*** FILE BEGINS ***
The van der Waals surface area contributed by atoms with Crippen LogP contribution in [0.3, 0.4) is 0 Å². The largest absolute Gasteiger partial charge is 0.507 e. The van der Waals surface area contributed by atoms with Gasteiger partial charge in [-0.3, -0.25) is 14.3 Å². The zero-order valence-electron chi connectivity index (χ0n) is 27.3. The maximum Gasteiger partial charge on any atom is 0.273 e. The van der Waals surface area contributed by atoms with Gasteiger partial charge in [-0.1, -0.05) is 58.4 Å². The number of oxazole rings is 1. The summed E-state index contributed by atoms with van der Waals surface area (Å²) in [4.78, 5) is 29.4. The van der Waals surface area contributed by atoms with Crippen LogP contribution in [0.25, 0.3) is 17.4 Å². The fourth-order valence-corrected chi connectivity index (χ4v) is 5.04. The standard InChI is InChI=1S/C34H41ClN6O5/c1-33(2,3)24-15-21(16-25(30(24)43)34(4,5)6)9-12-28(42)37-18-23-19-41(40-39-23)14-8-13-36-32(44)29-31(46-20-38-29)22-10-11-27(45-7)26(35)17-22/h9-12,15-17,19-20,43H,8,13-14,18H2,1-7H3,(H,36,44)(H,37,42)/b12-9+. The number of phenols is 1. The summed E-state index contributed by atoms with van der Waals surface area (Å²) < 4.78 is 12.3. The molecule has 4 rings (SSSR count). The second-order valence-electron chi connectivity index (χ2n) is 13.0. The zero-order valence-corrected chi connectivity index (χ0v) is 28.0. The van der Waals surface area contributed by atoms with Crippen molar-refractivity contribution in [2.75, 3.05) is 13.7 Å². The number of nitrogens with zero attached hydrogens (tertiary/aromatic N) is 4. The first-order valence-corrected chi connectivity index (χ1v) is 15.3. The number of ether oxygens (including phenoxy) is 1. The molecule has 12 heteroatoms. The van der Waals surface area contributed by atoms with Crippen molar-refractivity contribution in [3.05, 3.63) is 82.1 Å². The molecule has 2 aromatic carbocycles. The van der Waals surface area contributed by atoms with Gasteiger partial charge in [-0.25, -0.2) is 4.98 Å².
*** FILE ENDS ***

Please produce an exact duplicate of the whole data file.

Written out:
The van der Waals surface area contributed by atoms with Crippen LogP contribution in [0.3, 0.4) is 0 Å². The largest absolute Gasteiger partial charge is 0.507 e. The van der Waals surface area contributed by atoms with Gasteiger partial charge in [-0.3, -0.25) is 14.3 Å². The zero-order valence-electron chi connectivity index (χ0n) is 27.3. The maximum Gasteiger partial charge on any atom is 0.273 e. The van der Waals surface area contributed by atoms with Gasteiger partial charge in [-0.1, -0.05) is 58.4 Å². The number of oxazole rings is 1. The summed E-state index contributed by atoms with van der Waals surface area (Å²) in [4.78, 5) is 29.4. The van der Waals surface area contributed by atoms with Crippen LogP contribution in [0.25, 0.3) is 17.4 Å². The fourth-order valence-corrected chi connectivity index (χ4v) is 5.04. The standard InChI is InChI=1S/C34H41ClN6O5/c1-33(2,3)24-15-21(16-25(30(24)43)34(4,5)6)9-12-28(42)37-18-23-19-41(40-39-23)14-8-13-36-32(44)29-31(46-20-38-29)22-10-11-27(45-7)26(35)17-22/h9-12,15-17,19-20,43H,8,13-14,18H2,1-7H3,(H,36,44)(H,37,42)/b12-9+. The number of phenols is 1. The summed E-state index contributed by atoms with van der Waals surface area (Å²) < 4.78 is 12.3. The molecule has 4 rings (SSSR count). The second-order valence-electron chi connectivity index (χ2n) is 13.0. The zero-order valence-corrected chi connectivity index (χ0v) is 28.0. The van der Waals surface area contributed by atoms with Crippen molar-refractivity contribution in [2.75, 3.05) is 13.7 Å². The number of nitrogens with zero attached hydrogens (tertiary/aromatic N) is 4. The first-order valence-corrected chi connectivity index (χ1v) is 15.3. The number of ether oxygens (including phenoxy) is 1. The molecule has 12 heteroatoms. The van der Waals surface area contributed by atoms with Crippen molar-refractivity contribution in [3.05, 3.63) is 82.1 Å². The molecule has 2 aromatic carbocycles. The van der Waals surface area contributed by atoms with Gasteiger partial charge in [-0.25, -0.2) is 4.98 Å².